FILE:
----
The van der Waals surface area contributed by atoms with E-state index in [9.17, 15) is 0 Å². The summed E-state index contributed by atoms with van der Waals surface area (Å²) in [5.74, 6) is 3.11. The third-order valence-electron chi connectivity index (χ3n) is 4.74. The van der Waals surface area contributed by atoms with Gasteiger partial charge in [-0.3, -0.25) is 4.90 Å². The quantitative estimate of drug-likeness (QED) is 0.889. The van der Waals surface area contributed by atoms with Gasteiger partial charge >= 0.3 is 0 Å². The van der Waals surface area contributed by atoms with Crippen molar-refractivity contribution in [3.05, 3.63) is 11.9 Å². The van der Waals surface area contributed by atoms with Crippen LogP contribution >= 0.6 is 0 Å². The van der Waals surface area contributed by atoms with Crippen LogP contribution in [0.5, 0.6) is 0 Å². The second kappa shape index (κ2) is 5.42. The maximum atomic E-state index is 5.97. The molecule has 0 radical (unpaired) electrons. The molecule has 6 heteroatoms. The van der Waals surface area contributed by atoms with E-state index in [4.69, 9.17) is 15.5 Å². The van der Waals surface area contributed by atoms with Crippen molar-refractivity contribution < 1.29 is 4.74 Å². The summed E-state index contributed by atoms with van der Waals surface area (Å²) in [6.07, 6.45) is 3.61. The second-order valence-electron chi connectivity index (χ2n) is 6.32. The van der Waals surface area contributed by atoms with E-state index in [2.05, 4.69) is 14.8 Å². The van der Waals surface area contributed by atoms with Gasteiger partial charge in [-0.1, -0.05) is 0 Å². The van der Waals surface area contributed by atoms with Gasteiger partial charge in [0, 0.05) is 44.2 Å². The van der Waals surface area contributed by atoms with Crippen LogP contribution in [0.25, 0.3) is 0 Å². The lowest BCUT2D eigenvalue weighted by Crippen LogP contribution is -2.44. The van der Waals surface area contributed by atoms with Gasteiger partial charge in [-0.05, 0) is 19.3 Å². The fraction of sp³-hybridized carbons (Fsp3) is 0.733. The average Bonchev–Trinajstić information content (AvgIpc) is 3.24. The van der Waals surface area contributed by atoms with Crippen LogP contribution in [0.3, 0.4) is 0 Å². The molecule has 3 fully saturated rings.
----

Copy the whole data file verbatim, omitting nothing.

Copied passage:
The van der Waals surface area contributed by atoms with E-state index in [9.17, 15) is 0 Å². The summed E-state index contributed by atoms with van der Waals surface area (Å²) in [5.74, 6) is 3.11. The third-order valence-electron chi connectivity index (χ3n) is 4.74. The van der Waals surface area contributed by atoms with Gasteiger partial charge in [-0.3, -0.25) is 4.90 Å². The quantitative estimate of drug-likeness (QED) is 0.889. The van der Waals surface area contributed by atoms with Gasteiger partial charge >= 0.3 is 0 Å². The van der Waals surface area contributed by atoms with Crippen molar-refractivity contribution in [3.05, 3.63) is 11.9 Å². The van der Waals surface area contributed by atoms with Crippen LogP contribution >= 0.6 is 0 Å². The van der Waals surface area contributed by atoms with Crippen LogP contribution in [0.5, 0.6) is 0 Å². The second kappa shape index (κ2) is 5.42. The maximum atomic E-state index is 5.97. The molecule has 0 radical (unpaired) electrons. The molecule has 6 heteroatoms. The van der Waals surface area contributed by atoms with E-state index in [4.69, 9.17) is 15.5 Å². The van der Waals surface area contributed by atoms with Crippen molar-refractivity contribution < 1.29 is 4.74 Å². The summed E-state index contributed by atoms with van der Waals surface area (Å²) in [6.07, 6.45) is 3.61. The second-order valence-electron chi connectivity index (χ2n) is 6.32. The van der Waals surface area contributed by atoms with E-state index in [2.05, 4.69) is 14.8 Å². The van der Waals surface area contributed by atoms with Gasteiger partial charge in [-0.1, -0.05) is 0 Å². The van der Waals surface area contributed by atoms with Gasteiger partial charge in [0, 0.05) is 44.2 Å². The van der Waals surface area contributed by atoms with Crippen LogP contribution in [0.25, 0.3) is 0 Å². The lowest BCUT2D eigenvalue weighted by Crippen LogP contribution is -2.44. The van der Waals surface area contributed by atoms with Gasteiger partial charge in [-0.05, 0) is 19.3 Å². The fraction of sp³-hybridized carbons (Fsp3) is 0.733. The average Bonchev–Trinajstić information content (AvgIpc) is 3.24. The van der Waals surface area contributed by atoms with Crippen LogP contribution in [0.3, 0.4) is 0 Å². The molecule has 3 fully saturated rings.